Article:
Scottish Index of Multiple Deprivation. Available from: https://simd.scot/#/simd2020/BTTTFTT/9/-4.0000/55.9000/.
Public Health Scotland. A Guide to Data to support Joint Strategic Commissioning and Needs Assessment; 2018. Available from: https://www.isdscotland.org/Health-Topics/Health-and-Social-Community-Care/docs/Guide-to-Data-to-Support-HSCPs.pdf.
Public Health Scotland. Information Governance Framework. Available from: https://www.isdscotland.org/Health-Topics/Health-and-Social-Community-Care/Local-Intelligence-Support-Team/Information-governance/.
Scottish Government. Scotland’s Wellbeing – Delivering the National Outcomes; 2019. Available from: https://nationalperformance.gov.scot/sites/default/files/documents/NPF_Scotland%27s_Wellbeing_May2019.pdf.
Public Health Scotland. Core Suite of Integration indicators. Available from: https://beta.isdscotland.org/find-publications-and-data/health-and-social-care/social-and-community-care/core-suite-of-integration-indicators/.
Public Health Scotland. Acute Hospital Activity and NHS Beds Information. [webpage on the internet]. [cited 2020 Oct 22]. Available from: https://www.isdscotland.org/Health-Topics/Hospital-Care/Publications/2019-11-26/Acute-Hospital-Publication/trend-data/#beds.
Public Health Scotland. Care home census for adults in Scotland. [webpage on the internet]. [cited 2020 Oct 22] Available from: https://beta.isdscotland.org/find-publications-and-data/health-and-social-care/social-and-community-care/care-home-census-for-adults-in-scotland/.
Rocks S, Berntson D, Gil Salmerón A, Kadu M, Ehrenberg N, Stein V, Tsiachristas A. The European Journal of Health Economics; 2020. DOI: https://doi.org/10.1007/s10198-020-01217-5
Public Health Scotland. Source Tableau Platform. [webpage on the internet]. [cited 2020 Oct 22]. Available from: https://www.isdscotland.org/Health-Topics/Health-and-Social-Community-Care/Health-and-Social-Care-Integration/Introduction/.
Baker A, Leak P, Ritchie L, Lee A, Fielding S. Anticipatory Care Planning and Integration: A primary care pilot study aimed at reducing unplanned hospitalisation. British Journal of General Practice. 2012; 62(595): e113–e120. DOI: https://doi.org/10.3399/bjgp12X625175
Finucane A, Davydaitis D, Horseman Z, Carduff E, Baughan P, Tapsfield J, Murray, S. Electronic care coordination systems for people with advanced progressive illness: a mixed-methods evaluation in Scottish primary care. British Journal of General Practice. 2019; 70(690): e20–e28. DOI: https://doi.org/10.3399/bjgp19X707117
Public Health Scotland. Percentage of End of Life Spent at Home or in a Community Setting. [webpage on the internet]. [cited 2020 Oct 22]. Available from: https://beta.isdscotland.org/find-publications-and-data/health-and-social-care/social-and-community-care/percentage-of-end-of-life-spent-at-home-or-in-a-community-setting/.
Barrie K, Miller E, O’Brien M, Hendry A. Compassionate Inverclyde Evaluation Reports; 2018. Available from: https://ardgowanhospice.org.uk/how-we-can-help/compassionate-inverclyde/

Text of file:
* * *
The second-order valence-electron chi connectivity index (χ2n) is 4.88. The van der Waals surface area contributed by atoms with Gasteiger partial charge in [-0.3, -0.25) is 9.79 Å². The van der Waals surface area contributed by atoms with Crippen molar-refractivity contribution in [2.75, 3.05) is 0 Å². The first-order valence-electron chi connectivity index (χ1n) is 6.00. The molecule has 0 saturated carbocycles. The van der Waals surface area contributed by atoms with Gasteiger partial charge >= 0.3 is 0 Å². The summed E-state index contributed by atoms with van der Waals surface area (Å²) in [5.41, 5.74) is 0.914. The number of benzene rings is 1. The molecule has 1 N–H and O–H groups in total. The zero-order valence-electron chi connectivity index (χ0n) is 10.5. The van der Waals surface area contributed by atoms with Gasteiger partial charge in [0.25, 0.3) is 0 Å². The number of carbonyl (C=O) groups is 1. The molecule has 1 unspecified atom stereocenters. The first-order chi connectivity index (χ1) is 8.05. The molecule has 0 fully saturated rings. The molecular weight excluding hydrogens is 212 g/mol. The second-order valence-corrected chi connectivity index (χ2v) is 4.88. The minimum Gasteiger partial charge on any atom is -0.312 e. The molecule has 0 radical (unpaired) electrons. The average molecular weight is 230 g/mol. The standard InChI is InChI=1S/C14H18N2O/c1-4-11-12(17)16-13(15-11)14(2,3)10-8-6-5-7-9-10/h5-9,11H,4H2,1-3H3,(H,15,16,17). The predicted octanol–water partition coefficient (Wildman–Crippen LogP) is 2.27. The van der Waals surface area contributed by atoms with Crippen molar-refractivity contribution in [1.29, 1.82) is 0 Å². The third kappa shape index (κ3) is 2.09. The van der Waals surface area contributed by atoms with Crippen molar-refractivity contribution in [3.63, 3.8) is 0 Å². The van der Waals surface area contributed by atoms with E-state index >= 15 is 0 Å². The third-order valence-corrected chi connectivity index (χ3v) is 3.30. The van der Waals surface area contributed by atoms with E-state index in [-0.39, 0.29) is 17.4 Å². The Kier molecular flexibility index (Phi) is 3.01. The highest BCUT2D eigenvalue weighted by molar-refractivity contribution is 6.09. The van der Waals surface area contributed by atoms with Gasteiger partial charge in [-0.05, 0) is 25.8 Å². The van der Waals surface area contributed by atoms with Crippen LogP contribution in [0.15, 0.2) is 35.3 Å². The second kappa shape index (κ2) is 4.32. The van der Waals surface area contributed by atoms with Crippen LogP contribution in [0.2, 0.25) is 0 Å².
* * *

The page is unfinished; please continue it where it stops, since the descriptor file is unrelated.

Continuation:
Scottish Government. Health and Care Experience Survey, 2019. [webpage on the internet]. [cited 2020 Oct 22]. Available from: https://www2.gov.scot/Topics/Statistics/Browse/Health/GPPatientExperienceSurvey.
Scottish Government. Long-term monitoring of health inequalities. Edinburgh: Scottish Government, 2020. Available from: https://www.gov.scot/publications/long-term-monitoring-health-inequalities-january-2020-report/.
Scottish Government. Coronavirus (COVID-19): evidence gathered for Scotland’s route map -equality and Fairer Scotland impact assessment; 2020. Available from: https://www.gov.scot/publications/equality-fairer-scotland-impact-assessment-evidence-gathered-scotlands-route-map-through-out-crisis/.
Scottish Government. Local Governance review. Available from: https://www.gov.scot/publications/local-governance-review-analysis-responses-ask-public-sector-organisations-outline-alternative-arrangements-public-service-governance/pages/2/.
COSLA Blueprint for Local Government. 2020. Available from: https://www.cosla.gov.uk/__data/assets/pdf_file/0021/19551/LG-Blueprint.pdf.
Scottish Parliament. European Charter for Local Self Government (Incorporation) (Scotland) Bill. [webpage on the internet]. [cited 2020 Oct 22]. Available from: https://www.parliament.scot/parliamentarybusiness/CurrentCommittees/115604.aspx.
Public Health Scotland. A Scotland where everybody thrives. Public Health Scotland’s strategic plan 2020–23. Available from: https://www.publichealthscotland.scot/our-organisation/a-scotland-where-everybody-thrives-public-health-scotland-s-strategic-plan-2020-23/.
Fooks C, Goldhar J, Wodchis W, Baker R, Coutts J. Integrating Care in Scotland. Healthcare Quarterly. 2018; 21(3): 37–41. DOI: https://doi.org/10.12927/hcq.2018.25702
Dayan M, Edwards N. Learning from Scotland’s NHS. London: Nuffield Trust; 2017. Available from: https://www.nuffieldtrust.org.uk/research/learning-from-scotland-s-nhs.
Marshall M, Pagel C, French C, Utley M, Allwood D, Fulop N, et al. Moving improvement research closer to practice: the Researcher-in-Residence model. BMJ Qual Saf. 2014; 23(10): 801–5. DOI: https://doi.org/10.1136/bmjqs-2013-002779
Glasby J, Miller R. Ten lessons for integrated care research and policy – a personal reflection. Journal of Integrated Care. 28(1): 41–46. DOI: https://doi.org/10.1108/JICA-11-2019-0047